PRESS DIGEST – New York Times business news – April 9

April 9 (BestGrowthStock) – The following were the top stories in
the New York Times business pages on Friday. Reuters has not
verified these stories and does not vouch for their accuracy.

* As interest rates on Greek debt spiral upward again, the
question facing Europe is no longer whether Athens has the
political will to cut spending and raise taxes to curb its
gaping budget deficit, but whether Greece will run out of money
before it gets the chance to do so.

* An analysis of consumer claims submitted to auto
manufacturers in recent years shows that speed-control issues
— like those that have led to the recall of millions of Toyota
Motor Corp (7203.T: ) vehicles — account for a small percentage
of the possible problems brought to the attention of carmakers.

* Through a new partnership with an Internet company that
specializes in personalized shopping, MasterCard Inc (MA.N: ) is
set to introduce a Web shopping mall on Monday that it says can
pinpoint with considerable accuracy what its cardholders are
likely to purchase.

* Glenn Tilton is seeking once more to find salvation in a
tie-up with a competing airline. But as UAL Corp’s (UAUA.O: )
United Airlines and US Airways Group (LCC.N: ) resume their
merger talks — the third go-round since 2000 — one question
remains: Is Tilton simply trying to make the best of a weak
hand?

* Apple Inc (Read more about Apple stock future.) (AAPL.O: ), the maker of popular gadgets, is
getting into the business of selling advertising, ratcheting up
its rivalry with Google Inc (Read more about Google Stock Analysis) (GOOG.O: ).

* The nation’s retailers reported their strongest monthly
sales growth in a decade on Thursday, with robust gains in
virtually every category of merchandise and every type of
store.

* Oprah Winfrey pitched OWN, her forthcoming cable channel,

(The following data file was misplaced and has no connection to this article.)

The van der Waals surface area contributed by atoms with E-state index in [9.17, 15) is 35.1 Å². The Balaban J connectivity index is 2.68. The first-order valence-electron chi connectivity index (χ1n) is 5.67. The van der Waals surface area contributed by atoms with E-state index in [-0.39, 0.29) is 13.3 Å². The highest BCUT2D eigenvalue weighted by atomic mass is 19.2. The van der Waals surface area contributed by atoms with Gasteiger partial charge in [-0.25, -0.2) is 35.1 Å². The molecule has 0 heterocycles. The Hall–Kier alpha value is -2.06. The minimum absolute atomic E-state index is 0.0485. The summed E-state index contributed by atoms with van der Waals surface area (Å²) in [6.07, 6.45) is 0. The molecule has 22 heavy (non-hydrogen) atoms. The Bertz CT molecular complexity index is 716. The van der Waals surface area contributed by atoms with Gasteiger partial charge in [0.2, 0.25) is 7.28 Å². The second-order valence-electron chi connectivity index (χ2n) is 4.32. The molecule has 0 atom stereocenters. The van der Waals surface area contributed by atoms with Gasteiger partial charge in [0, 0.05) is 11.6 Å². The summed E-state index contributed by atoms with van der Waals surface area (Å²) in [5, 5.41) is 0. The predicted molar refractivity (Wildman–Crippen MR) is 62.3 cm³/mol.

to advertisers in New York on Thursday, and said she would host
a prime-time interview show on it called “Oprah’s Next
Chapter.”

* Beijing is said to be ready to announce that the currency
will be allowed more variation and a small jump against the
dollar.

* Charles O. Prince III, Citigroup’s (C.N: ) former chairman
and chief executive, abased himself before the federal panel
investigating the causes of the crisis, apologizing repeatedly
for the billions of dollars in losses at an institution that
ended up the recipient of $45 billion of taxpayer aid.

* The Federal Reserve artfully avoided a second Depression
by being open to generating and testing new ideas, the central
bank’s chairman, Ben S. Bernanke, said Thursday evening.

* Walt Disney Co (DIS.N: ) is considering three bids for the
ministudio Miramax, including one from its co-founders and
former owners, Bob and Harvey Weinstein.

* A fresh wave of consolidation in the travel industry
surfaced this week as British Airways (BAY.L: ) and Iberia
(IBLA.MC: ) of Spain formalized a long-awaited deal to create one
of the world’s largest airline groups.

* The Tribune Company, the newspaper publisher, said on
Thursday that it had agreed with creditors on a plan that would
help it exit bankruptcy protection later this year.

* The British Parliament on Thursday approved plans to
crack down on digital media piracy by authorizing the
suspension of repeat offenders’ Internet connections.

* New York Governor David Paterson said Thursday that he
would unilaterally withhold scheduled pay raises for thousands
of state workers because New York had too little cash to afford
them.

* After almost two decades of delays, the Environmental
Protection Agency said Thursday that it was on track to
implement a regulation requiring the construction industry to
help prevent cases of lead poisoning among children.

* The European Central Bank sent a signal of support to
Greece on Thursday, saying that the government in Athens would
not be allowed to default and that a European commitment of
support should taken seriously by investors.

* Japan’s largest business newspaper, the Nikkei, joined
the trend of other news sites last week by requiring readers to
pay to view its Web site. But, in a twist, it also imposed a
policy severely restricting links to its articles — or even
its home page.

* A federal judge sentenced the Minnesota businessman Tom
Petters to 50 years in prison on Thursday for orchestrating a
$3.7 billion Ponzi scheme that included hedge funds, pastors,
missionaries and retirees among its victims.

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PRESS DIGEST – New York Times business news – April 9